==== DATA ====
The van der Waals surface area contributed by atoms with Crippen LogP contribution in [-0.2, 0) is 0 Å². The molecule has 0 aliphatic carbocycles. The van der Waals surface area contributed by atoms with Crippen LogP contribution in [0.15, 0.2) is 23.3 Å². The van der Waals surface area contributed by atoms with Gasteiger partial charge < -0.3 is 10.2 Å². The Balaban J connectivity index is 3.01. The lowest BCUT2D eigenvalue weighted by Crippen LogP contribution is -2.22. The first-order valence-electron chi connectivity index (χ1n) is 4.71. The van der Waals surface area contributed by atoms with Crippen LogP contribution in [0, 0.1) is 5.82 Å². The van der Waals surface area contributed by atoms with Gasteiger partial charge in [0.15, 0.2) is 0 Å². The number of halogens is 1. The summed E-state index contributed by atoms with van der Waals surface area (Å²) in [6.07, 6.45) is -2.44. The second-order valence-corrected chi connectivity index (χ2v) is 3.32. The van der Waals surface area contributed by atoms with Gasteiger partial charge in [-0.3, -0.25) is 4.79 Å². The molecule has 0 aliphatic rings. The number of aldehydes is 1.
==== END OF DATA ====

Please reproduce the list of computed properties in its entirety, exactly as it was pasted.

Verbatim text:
The van der Waals surface area contributed by atoms with Crippen LogP contribution in [-0.2, 0) is 0 Å². The molecule has 0 aliphatic carbocycles. The van der Waals surface area contributed by atoms with Crippen LogP contribution in [0.15, 0.2) is 23.3 Å². The van der Waals surface area contributed by atoms with Gasteiger partial charge < -0.3 is 10.2 Å². The Balaban J connectivity index is 3.01. The lowest BCUT2D eigenvalue weighted by Crippen LogP contribution is -2.22. The first-order valence-electron chi connectivity index (χ1n) is 4.71. The van der Waals surface area contributed by atoms with Crippen LogP contribution in [0, 0.1) is 5.82 Å². The van der Waals surface area contributed by atoms with Gasteiger partial charge in [0.15, 0.2) is 0 Å². The number of halogens is 1. The summed E-state index contributed by atoms with van der Waals surface area (Å²) in [6.07, 6.45) is -2.44. The second-order valence-corrected chi connectivity index (χ2v) is 3.32. The van der Waals surface area contributed by atoms with Gasteiger partial charge in [-0.3, -0.25) is 4.79 Å². The molecule has 0 aliphatic rings. The number of aldehydes is 1.